[0029] When coupling probe 117 to waveguide 103, intimate contact preferably is made by depositing a metallic material 123 directly on the waveguide at its point of contact with the probe. This material eliminates gaps that may disturb the coupling, and preferably includes gold, silver or platinum, although other conductive materials may be used. The material may be deposited using any one of several methods commonly known in the art, such as depositing the material as a liquid and then firing it in an oven to provide a solid contact.

[0030] In FIG. 1, waveguide 103 is in the shape of a rectangular prism. However, the waveguide may have a cylindrical prism shape, a sphere-like shape, or any other shape that can efficiently guide microwave energy from the probe 117 to the bulb 107, including a complex, irregular shape whose resonant frequencies preferably are determined using electromagnetic theory simulation tools. The actual dimensions of the waveguide will vary depending upon the microwave operating frequency and the dielectric constant of the waveguide body 104.

[0031] In one preferred embodiment, body 104 has a volume of approximately 12,500 mm3 and a dielectric constant of approximately 9, and the operating frequency is approximately 2.4 GHz. Waveguide bodies of this scale are significantly smaller than the waveguides in the plasma lamps of the related art. Thus, waveguides according to the present invention represent a significant advance over the related art because their smaller size allows them to be used in many applications where the smallest size achievable heretofore has precluded or made wholly impractical such use. By using materials with larger dielectric constants, even smaller sizes can be achieved. Besides the obvious advantages provided by smaller size, size reduction translates into higher power density and lower loss, thereby making lamp ignition easier.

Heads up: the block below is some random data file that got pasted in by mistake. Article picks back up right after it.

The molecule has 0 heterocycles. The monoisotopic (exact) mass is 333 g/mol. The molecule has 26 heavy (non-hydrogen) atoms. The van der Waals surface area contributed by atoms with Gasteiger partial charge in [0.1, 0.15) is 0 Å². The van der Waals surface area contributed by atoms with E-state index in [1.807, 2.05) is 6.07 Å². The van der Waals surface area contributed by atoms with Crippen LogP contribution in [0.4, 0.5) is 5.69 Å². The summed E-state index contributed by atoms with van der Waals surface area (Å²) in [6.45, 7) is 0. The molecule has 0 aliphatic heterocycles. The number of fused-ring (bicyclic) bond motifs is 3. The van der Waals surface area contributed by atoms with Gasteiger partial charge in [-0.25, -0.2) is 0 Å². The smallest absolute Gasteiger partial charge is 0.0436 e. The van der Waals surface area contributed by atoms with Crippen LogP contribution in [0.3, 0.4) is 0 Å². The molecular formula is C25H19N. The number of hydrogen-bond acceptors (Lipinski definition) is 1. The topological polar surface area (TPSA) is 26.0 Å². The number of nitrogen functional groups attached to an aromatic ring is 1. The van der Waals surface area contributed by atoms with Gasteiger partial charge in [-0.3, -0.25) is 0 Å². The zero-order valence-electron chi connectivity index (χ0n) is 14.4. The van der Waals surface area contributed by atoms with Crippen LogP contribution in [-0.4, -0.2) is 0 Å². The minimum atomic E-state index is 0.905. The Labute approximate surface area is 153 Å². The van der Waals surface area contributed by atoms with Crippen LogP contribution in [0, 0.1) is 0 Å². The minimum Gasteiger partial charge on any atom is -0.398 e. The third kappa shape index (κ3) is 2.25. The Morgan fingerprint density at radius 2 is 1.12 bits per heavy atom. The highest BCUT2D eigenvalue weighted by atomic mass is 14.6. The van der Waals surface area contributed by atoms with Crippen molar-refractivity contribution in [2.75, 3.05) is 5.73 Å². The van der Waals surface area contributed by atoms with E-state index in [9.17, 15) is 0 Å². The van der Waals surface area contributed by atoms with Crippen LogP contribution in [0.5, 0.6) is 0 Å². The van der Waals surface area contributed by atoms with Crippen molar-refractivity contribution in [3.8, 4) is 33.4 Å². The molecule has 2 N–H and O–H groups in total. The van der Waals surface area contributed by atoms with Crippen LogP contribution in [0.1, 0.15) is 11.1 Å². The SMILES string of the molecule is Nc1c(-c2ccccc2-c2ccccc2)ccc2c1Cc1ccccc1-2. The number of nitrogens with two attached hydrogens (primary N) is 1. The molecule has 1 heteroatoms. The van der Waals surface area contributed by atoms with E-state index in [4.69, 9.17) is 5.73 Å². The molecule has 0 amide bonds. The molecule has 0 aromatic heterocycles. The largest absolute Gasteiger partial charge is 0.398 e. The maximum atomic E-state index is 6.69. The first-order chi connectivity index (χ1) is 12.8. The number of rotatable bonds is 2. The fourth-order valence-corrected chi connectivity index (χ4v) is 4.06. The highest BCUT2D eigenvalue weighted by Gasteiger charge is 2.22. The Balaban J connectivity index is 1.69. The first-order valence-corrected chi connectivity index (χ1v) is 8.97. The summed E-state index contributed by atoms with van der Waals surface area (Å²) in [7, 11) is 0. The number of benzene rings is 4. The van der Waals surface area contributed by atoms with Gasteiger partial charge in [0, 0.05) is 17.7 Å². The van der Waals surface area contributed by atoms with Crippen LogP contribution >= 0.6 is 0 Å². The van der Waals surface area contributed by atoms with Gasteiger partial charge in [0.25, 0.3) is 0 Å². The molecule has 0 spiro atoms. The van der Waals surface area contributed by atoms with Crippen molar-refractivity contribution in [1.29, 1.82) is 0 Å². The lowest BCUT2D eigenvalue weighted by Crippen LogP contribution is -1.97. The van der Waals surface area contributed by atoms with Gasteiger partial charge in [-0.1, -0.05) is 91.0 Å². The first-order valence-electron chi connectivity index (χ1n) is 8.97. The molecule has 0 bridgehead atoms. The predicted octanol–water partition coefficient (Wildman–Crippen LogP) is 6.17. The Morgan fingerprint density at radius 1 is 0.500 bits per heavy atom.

[0032] Regardless of its shape and size, waveguide body 104 preferably includes a solid dielectric material having the following properties: (1) a dielectric constant greater than approximately 2; (2) a loss tangent less than approximately 0.01; (3) a thermal shock resistance quantified by a failure temperature greater than approximately 200° C.; (4) a DC breakdown threshold greater than approximately 200 kilovolts/inch; (5) a coefficient of thermal expansion less than approximately 10−5/° C.; (6) a zero or slightly negative temperature coefficient of the dielectric constant; (7) stoichiometric stability over a temperature range of about −80° C. to about 1000° C.; and (8) a thermal conductivity of approximately 2 W/mK (watts per milliKelvin).

[0033] Certain ceramics, including alumina, zirconia, titanates and variations or combinations of these materials may satisfy many of the above preferences, and may be used because of their electrical and thermo-mechanical properties. Alternatively, the dielectric material may be a silicone oil. Preferably, body 104 has a substantial thermal mass which aids efficient distribution and dissipation of heat and provides thermal isolation between source 115 and bulb 107.

[0034] Referring to FIG. 2A, a DWIPL 200 includes a waveguide 203 having a body 204 consisting essentially of a solid dielectric material, and a side 203A with an enclosed lamp chamber 205 depending from side 203A into body 204. A bulb 207 is disposed within the chamber. DWIPL 200 further includes a microwave probe 209 generally opposed to chamber 205. Preferably, bulb 207 is in the same plane as probe 209, where the electric field of the microwave energy is at a maximum. Where more than one maximum of the electric field is resent in waveguide 203, the chamber and bulb are positioned at one maximum and the probe at another maximum. By placing the probe and bulb at field maxima, the amount of energy transferred into the bulb is maximized.

[0035] Referring to FIG. 2B, a DWIPL 220 includes a waveguide 223 having a body 224 with a main portion 224A consisting essentially of a solid dielectric material. Body 224 further includes a convexly-shaped portion 224B which protrudes outwardly from portion 224A to form an enclosed lamp chamber 225. As in DWIPL 200, a bulb 227 disposed within chamber 225 is positioned generally opposed to a microwave probe 221. In contrast to DWIPL 200, bulb 227 may be positioned in a plane other than the plane of probe 221 where more than one maximum of the electric field is present in waveguide 223.

[0036] Returning to FIG. 1, sides 103A, 103B, 103C, 103D of waveguide 103, with the exception of those surfaces depending from side 103A into body 104 which form lamp chamber 105, are coated with a thin metallic coating 119 which reflects microwaves in the operating frequency range. The overall reflectivity of the coating determines the level of energy within the waveguide. The more energy that can be stored within the waveguide, the greater the efficiency of lamp 101. Preferably, coating 119 also suppresses evanescent radiation leakage and significantly attenuates any stray microwave field(s).